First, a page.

If implemented, US President Donald Trump's chauvinist provocations against Mexico could become an existential threat to that country. Preceding US administrations had already sealed off the borders between the two countries with highly militarized border fortifications - comparable to the razor wire barrier around the EU exclaves Ceuta and Melilla. In spite of this fact, constructing a wall along the full length of the border and demanding Mexico to pay the costs, shows nothing but contempt for the neighboring country. The chicanery that will most likely accompany the construction of a wall, will affect "the busiest border worldwide," with 50 million pedestrians, as well as 74 million cars and 5 million trucks crossing annually, notes the German Institute for International and Security Affairs (SWP). This would provoke immense social damage, compounded by an unpredictable extent of economic devastation, should the US government impose punitive tariffs on imports from its southern neighbor. With its participation in the North American Free Trade Agreement, NAFTA, Mexico was forced into a nearly complete dependence upon the United States. Over 80 percent of its exports are to the United States. This is all the more serious because exports make up one third of its GDP, which is unusually high for countries in Latin America. The expected dramatic slump in exports, resulting from the new tariffs would have catastrophic consequences. The automobile sector alone - which would be particularly threatened - accounts for more than one-third of Mexico's total exports.
The Mexican government is reacting to this threat with a dual strategy. On the one hand, in preparation for a possible reformulation of NAFTA, Mexico began to systematically assess its economic interests and announced that it will be ready for negotiations in June. Minister of Foreign Affairs, Luis Videgaray, and Minister of the Economy, Ildefonso Guajardo, arrived yesterday in Canada to explore a common strategy in the power struggle with Washington. On the other hand, the government in Mexico City has begun to explore alternatives. According to Foreign Minister Videgaray, the government has already opened "formal talks" to initiate "trade agreements with Brazil and Argentina," while striving to modernize the free trade agreement with the EU "already this year." Videgaray leaves no doubt that Berlin would play an exclusive role. "Germany has always been a strategic partner for Mexico," he declared. "Germany and Mexico currently have a close affinity in our policies confronting protectionist threats. ... Without a doubt, this will draw us closer together." Following his first talks with his German counterpart Sigmar Gabriel, Videgaray said, "this is a relationship of trust, which we want to reinforce."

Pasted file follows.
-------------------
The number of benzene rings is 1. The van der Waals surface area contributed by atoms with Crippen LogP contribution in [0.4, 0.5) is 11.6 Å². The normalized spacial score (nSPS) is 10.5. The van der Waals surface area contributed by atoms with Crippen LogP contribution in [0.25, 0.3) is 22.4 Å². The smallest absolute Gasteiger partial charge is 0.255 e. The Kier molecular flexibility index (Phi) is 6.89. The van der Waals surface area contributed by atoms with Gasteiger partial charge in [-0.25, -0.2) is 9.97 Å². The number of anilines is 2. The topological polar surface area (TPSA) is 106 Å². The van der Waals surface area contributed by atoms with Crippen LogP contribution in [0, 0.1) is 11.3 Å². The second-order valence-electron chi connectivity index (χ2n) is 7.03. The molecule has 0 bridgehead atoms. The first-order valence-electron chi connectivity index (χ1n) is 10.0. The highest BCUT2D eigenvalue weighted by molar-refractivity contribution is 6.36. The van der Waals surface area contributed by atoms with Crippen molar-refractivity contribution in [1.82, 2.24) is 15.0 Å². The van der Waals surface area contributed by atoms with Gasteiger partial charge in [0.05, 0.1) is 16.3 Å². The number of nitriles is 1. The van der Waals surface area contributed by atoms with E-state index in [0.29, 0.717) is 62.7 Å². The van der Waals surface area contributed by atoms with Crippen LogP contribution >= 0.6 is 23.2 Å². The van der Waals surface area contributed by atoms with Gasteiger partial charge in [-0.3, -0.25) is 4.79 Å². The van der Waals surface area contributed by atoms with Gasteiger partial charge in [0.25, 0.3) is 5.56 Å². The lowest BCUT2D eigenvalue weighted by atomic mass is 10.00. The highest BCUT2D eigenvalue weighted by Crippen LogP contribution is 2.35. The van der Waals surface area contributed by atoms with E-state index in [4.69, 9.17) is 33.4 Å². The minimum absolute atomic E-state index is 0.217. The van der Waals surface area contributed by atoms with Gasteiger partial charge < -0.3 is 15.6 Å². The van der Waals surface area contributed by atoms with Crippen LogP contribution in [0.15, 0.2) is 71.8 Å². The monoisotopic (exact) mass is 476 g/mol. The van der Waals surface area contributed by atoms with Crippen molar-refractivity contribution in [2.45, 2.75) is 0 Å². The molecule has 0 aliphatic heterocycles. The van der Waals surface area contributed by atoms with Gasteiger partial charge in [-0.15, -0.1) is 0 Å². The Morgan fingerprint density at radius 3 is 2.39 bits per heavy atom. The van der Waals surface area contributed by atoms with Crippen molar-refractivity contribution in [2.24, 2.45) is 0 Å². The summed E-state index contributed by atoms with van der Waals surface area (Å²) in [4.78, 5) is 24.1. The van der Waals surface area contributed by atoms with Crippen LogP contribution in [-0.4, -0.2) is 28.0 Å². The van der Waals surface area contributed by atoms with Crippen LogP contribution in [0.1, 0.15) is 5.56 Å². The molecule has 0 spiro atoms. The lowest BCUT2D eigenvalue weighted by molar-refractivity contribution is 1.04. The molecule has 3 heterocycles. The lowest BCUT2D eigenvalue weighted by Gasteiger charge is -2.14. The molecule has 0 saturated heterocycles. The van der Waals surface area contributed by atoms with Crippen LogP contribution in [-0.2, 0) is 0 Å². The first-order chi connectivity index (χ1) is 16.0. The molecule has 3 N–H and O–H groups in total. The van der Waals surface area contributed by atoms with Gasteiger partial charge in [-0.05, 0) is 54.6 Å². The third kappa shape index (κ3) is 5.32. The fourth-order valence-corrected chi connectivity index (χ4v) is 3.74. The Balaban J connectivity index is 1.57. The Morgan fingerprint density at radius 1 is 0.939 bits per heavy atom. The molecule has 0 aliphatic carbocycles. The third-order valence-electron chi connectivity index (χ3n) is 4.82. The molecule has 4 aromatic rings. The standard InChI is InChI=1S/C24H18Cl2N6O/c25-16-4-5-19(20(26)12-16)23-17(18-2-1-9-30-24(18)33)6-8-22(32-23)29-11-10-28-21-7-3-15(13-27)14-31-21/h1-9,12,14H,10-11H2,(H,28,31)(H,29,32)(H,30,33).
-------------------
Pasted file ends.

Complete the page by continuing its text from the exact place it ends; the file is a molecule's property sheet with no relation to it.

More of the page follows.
On the Verge of New Investments